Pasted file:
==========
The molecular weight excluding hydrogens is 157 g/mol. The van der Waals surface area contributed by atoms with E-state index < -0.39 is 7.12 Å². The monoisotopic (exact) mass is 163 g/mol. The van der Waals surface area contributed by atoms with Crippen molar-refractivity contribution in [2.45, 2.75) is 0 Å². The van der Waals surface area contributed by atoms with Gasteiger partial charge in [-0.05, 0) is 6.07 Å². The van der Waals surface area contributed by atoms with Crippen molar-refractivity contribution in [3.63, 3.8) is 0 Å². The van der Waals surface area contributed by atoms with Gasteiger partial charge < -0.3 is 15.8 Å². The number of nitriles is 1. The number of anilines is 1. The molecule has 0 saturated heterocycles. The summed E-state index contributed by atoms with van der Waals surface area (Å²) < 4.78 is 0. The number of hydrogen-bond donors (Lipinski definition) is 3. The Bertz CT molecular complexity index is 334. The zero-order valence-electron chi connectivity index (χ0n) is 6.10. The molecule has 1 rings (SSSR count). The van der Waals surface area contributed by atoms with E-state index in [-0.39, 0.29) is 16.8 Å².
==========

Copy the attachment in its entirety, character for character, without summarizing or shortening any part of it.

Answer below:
The molecular weight excluding hydrogens is 157 g/mol. The van der Waals surface area contributed by atoms with E-state index < -0.39 is 7.12 Å². The monoisotopic (exact) mass is 163 g/mol. The van der Waals surface area contributed by atoms with Crippen molar-refractivity contribution in [2.45, 2.75) is 0 Å². The van der Waals surface area contributed by atoms with Gasteiger partial charge in [-0.05, 0) is 6.07 Å². The van der Waals surface area contributed by atoms with Crippen molar-refractivity contribution in [3.63, 3.8) is 0 Å². The van der Waals surface area contributed by atoms with Gasteiger partial charge < -0.3 is 15.8 Å². The number of nitriles is 1. The number of anilines is 1. The molecule has 0 saturated heterocycles. The summed E-state index contributed by atoms with van der Waals surface area (Å²) < 4.78 is 0. The number of hydrogen-bond donors (Lipinski definition) is 3. The Bertz CT molecular complexity index is 334. The zero-order valence-electron chi connectivity index (χ0n) is 6.10. The molecule has 1 rings (SSSR count). The van der Waals surface area contributed by atoms with E-state index in [-0.39, 0.29) is 16.8 Å².